General steps to standardize the laboratory measurement of serum total 25-hydroxyvitamin D

Christopher T. Sempos, Joseph M. Betz, Johanna E. Camara, Graham D. Carter, Etienne Cavalier, Michael W. Clarke, Kirsten G. Dowling, Ramon A. Durazo-Arvizu, Andrew N. Hoofnagle, Andy Liu, Karen W. Phinney, Kurtis Sarafin, Stephen A. Wise, Paul M. Coates

Research output: Contribution to journalArticlepeer-review

48 Citations (Scopus)


The Vitamin D Standardization Program (VDSP) has collaborated with numerous groups and agencies to assemble a set of tools, i.e., a reference measurement system, that can be used to establish the traceability of 25-hydroxyvitamin D [25(OH)D] assays to relevant reference measurement procedures and reference materials. This is done with the goal of verifying end-user laboratory performance using precise statistical criteria to determine whether a specific assay is standardized. The purpose of this paper was to outline a set of steps that routine clinical and research laboratories can use to standardize their 25(OH)D assays using these tools. These steps apply to laboratories using commercially developed immunoassay measurement systems as well as in-house assays, usually based on high HPLC or LC tandem MS measurement systems. The steps are (1) initial calibration, (2) initial assessment of accuracy and bias, (3) assessment of total percent CV and mean bias, (4) use of trueness controls, and (5) participation in accuracy-based performance testing and/or external quality assessment schemes. The goal of each laboratory assay is to have a total CV of ≤10% and mean bias of ≤5%. Rigorous and less rigorous but low-cost options for meeting these statistical criteria are provided. Research laboratories who infrequently measure 25(OH)D are advised to repeat steps 1-4 for every measurement cycle. For users of commercial immunoassays who have relatively little control over standardization, we present an option for using trueness controls to develop a master equation that can be used to standardize results to the reference methods.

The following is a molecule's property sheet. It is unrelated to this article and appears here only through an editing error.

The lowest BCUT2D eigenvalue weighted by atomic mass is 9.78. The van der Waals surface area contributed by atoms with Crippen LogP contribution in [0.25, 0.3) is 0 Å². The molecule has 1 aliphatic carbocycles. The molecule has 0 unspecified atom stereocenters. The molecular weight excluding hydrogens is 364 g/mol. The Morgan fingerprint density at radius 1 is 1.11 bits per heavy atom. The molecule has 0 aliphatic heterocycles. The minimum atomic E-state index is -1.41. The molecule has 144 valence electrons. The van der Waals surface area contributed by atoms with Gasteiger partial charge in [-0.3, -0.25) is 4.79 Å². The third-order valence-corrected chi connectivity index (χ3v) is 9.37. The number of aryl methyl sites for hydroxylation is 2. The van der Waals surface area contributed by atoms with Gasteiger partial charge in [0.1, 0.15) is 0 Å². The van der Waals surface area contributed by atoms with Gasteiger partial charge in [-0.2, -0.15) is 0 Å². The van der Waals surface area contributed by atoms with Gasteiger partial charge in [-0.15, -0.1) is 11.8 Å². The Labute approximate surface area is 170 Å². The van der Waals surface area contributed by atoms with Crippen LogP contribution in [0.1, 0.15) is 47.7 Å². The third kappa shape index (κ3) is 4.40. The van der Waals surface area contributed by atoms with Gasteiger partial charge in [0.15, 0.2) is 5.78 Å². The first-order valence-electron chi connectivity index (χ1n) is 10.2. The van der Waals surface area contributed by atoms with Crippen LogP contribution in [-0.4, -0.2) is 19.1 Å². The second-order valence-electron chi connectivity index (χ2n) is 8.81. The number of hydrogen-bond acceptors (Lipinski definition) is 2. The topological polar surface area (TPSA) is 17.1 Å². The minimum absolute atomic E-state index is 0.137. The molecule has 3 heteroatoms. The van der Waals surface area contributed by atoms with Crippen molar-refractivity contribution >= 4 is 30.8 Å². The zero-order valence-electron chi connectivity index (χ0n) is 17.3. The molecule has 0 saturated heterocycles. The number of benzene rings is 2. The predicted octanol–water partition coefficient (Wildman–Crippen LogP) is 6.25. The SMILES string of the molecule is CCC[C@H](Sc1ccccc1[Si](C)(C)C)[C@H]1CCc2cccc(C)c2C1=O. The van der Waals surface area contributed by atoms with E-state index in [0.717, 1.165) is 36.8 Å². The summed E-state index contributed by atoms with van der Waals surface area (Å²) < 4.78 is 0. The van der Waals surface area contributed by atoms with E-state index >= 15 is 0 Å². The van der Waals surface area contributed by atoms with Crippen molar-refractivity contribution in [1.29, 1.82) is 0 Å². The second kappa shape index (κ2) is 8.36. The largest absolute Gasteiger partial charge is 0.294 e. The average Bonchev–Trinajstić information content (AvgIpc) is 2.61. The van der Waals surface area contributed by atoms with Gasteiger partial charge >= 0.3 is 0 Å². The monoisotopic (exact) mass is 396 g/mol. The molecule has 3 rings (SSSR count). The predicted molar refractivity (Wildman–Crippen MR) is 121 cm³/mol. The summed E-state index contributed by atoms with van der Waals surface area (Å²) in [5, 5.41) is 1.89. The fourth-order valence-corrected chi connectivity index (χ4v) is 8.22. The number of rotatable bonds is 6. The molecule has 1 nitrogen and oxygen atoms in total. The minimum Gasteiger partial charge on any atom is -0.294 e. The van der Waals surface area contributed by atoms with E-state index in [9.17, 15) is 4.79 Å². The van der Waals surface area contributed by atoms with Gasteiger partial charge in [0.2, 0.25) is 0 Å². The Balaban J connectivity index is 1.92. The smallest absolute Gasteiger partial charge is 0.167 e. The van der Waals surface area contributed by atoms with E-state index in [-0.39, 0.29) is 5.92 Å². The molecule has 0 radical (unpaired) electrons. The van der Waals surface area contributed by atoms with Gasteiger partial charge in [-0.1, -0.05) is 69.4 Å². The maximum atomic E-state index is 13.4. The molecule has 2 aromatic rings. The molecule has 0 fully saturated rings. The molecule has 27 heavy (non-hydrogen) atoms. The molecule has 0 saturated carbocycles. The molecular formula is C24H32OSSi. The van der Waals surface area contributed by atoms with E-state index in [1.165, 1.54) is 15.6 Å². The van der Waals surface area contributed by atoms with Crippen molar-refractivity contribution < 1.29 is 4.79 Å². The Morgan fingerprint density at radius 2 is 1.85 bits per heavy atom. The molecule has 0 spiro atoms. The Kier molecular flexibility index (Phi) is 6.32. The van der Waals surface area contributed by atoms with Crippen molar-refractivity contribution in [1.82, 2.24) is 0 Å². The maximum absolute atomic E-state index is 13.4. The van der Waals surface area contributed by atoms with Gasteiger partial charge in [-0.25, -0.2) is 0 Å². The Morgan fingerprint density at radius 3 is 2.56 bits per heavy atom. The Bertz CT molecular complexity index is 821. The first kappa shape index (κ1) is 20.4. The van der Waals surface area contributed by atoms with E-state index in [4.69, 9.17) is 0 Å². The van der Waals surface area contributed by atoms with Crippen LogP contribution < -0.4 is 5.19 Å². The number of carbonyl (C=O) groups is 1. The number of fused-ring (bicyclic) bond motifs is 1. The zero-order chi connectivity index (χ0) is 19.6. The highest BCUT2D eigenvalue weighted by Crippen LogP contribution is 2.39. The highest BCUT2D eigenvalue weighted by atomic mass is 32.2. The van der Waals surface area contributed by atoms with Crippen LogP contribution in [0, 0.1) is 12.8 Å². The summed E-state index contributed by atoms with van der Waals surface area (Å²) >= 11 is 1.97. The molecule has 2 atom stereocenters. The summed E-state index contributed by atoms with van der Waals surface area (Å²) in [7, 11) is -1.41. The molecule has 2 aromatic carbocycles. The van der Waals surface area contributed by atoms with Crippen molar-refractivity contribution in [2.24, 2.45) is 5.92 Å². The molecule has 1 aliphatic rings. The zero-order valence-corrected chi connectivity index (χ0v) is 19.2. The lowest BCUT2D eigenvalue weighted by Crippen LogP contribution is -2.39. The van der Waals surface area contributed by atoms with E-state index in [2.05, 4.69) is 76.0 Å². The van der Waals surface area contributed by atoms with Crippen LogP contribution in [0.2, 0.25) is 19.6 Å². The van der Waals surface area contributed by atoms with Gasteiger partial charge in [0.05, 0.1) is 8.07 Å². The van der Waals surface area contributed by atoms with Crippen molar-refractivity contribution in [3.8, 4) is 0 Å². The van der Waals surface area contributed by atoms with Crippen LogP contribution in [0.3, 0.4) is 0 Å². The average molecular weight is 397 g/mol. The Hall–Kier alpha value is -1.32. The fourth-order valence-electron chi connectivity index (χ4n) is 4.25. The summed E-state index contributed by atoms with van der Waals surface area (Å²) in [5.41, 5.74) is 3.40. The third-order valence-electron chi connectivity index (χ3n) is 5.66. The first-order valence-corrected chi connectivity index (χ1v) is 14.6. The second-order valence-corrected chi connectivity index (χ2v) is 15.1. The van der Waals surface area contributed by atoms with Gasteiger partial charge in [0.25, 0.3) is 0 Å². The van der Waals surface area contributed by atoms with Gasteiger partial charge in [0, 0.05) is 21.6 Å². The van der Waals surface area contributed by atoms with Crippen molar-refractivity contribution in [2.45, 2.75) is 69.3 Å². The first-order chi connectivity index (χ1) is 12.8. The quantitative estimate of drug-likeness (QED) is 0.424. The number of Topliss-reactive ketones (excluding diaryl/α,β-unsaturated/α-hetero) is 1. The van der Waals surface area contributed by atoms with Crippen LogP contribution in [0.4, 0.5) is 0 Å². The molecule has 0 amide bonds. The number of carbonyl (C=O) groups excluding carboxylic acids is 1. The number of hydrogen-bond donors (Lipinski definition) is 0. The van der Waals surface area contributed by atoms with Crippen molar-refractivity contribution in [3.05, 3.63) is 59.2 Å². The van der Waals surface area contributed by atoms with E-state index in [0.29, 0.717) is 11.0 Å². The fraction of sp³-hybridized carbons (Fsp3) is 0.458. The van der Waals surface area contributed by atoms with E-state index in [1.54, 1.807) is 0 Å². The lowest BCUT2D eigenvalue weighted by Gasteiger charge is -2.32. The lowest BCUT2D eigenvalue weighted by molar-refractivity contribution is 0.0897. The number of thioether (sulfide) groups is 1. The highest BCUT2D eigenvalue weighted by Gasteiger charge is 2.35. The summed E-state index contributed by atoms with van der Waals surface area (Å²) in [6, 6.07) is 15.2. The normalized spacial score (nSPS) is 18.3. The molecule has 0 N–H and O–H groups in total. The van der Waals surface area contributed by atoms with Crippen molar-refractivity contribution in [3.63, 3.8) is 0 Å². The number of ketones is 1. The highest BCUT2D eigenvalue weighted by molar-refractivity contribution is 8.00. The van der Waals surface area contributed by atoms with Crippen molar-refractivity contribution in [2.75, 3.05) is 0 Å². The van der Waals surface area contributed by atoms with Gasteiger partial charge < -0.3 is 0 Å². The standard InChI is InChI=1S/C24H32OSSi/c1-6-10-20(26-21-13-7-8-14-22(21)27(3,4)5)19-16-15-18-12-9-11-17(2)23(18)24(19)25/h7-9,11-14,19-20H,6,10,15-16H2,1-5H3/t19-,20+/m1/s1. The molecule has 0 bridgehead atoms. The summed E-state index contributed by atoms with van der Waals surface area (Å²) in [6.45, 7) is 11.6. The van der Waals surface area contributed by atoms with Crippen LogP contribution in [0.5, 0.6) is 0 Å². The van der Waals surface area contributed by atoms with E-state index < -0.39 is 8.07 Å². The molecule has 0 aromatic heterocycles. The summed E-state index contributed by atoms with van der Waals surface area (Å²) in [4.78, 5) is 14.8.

Original languageEnglish
Pages (from-to)1230-1233
Number of pages4
JournalJournal of AOAC International
Issue number5
Publication statusPublished - 1 Sept 2017


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